links for 2007-07-24
The Minimum Wage: Looking Across the Washington-Idaho State Line

Why Oh Why Can't We Have a Better Press Corps? (David Brooks of the New York Times Edition)

I don't know why some New York Times editor didn't call David Brooks after reading the third paragraph of his column this morning and tell him that this was too stupid to print:

A Reality-Based Econom: If you’ve paid attention to the presidential campaign, you’ve heard the neopopulist story line. C.E.O.’s are seeing their incomes skyrocket while the middle class gets squeezed. The tides of globalization work against average Americans while most of the benefits go to the top 1 percent.

This story is not entirely wrong, but it is incredibly simple-minded. To believe it, you have to suppress a whole string of complicating facts.

The first complicating fact is that after a lag, average wages are rising sharply. Real average wages rose by 2 percent in 2006, the second fastest rise in 30 years...

Helloooo? Anybody in there? If you want to talk about the middle class, you talk about medians rather than averages because averages include--and give high weight to--what is going on at the top of the income distribution.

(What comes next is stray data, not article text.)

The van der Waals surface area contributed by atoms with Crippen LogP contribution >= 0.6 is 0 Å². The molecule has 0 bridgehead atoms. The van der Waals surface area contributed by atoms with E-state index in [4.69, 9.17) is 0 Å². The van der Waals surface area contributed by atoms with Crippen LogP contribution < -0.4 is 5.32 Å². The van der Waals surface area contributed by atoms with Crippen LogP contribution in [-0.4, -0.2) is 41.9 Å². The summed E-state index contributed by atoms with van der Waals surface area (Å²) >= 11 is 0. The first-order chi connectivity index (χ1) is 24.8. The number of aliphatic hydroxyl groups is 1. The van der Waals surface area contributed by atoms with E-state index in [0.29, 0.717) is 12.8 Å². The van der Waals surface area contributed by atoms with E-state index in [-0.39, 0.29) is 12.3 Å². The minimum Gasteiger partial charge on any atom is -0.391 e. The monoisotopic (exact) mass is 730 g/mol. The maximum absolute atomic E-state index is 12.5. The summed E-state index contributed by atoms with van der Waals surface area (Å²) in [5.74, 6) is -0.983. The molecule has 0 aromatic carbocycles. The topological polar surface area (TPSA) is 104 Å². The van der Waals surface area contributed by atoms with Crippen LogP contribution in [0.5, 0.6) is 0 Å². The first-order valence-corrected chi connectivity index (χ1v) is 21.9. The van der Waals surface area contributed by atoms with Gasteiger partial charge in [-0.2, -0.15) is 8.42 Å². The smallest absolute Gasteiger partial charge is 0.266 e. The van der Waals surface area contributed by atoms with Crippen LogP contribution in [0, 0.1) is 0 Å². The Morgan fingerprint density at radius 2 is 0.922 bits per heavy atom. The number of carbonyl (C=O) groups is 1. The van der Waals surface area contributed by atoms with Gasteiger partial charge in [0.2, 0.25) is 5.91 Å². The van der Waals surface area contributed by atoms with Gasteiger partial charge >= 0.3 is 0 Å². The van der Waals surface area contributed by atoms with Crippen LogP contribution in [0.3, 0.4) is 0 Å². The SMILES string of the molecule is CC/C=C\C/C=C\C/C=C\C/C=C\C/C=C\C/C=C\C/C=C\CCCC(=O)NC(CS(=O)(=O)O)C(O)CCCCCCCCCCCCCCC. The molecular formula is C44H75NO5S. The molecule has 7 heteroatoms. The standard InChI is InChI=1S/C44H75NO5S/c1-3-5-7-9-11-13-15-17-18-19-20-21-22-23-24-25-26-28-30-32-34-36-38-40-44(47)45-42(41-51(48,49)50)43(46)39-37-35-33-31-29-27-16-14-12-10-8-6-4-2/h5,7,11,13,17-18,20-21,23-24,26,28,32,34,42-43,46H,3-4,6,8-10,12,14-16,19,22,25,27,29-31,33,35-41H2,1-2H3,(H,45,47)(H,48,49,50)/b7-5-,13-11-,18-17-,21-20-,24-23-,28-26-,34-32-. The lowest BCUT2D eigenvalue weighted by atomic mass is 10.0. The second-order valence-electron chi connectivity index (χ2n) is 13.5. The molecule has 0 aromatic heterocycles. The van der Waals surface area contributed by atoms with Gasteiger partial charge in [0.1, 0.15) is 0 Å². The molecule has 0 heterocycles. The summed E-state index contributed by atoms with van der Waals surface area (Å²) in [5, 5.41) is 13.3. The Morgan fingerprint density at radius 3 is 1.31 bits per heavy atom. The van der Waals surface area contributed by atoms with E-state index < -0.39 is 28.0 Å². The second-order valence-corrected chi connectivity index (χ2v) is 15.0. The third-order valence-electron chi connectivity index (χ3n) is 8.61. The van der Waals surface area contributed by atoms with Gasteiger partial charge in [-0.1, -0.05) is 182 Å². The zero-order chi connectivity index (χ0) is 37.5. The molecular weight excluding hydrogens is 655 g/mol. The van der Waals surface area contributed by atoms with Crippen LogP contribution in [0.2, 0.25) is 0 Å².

In fact, Dan Gross--who supposedly is going to surface at Newsweek any moment now--had an anticipatory rebuttal to the likes of David Brooks a few months ago:

Daniel Gross: December 24, 2006 - December 30, 2006 Archives: If Goldman, Sachs CEO Lloyd Blankfein gets a $54 million bonus, and 53,999,999 other workers get nothing, then on average, 54 million people have received a $1 bonus. In reality, however, only one person has more money in his pocket. Crudely speaking, that's what has been happening in the U.S. economy. The Journal's editorial page would like us to think otherwise. Some key snippets:

Over the past year, the real average wage for non-supervisory employees has risen 2.8%. That equates to about a $1,200 increase in purchasing power for the typical household this year. Last year, real median household income was also up 1.1% after inflation. This rise in take-home pay helps to explain how Americans have had the disposable income this Christmas shopping season to pay $600 for Play Station 3 computer games and $150 for the Kid-Tough Digital Camera for three-year-olds.

Got that? Average real wages rose 2.8 percent over the past year, while real median household income, which more accurately captures the experience of typical Americans, rose 1.1 percent...

The post-Judy Miller New York Times doesn't have the credibility to survive putting things like David Brooks on the American economy on its editorial page.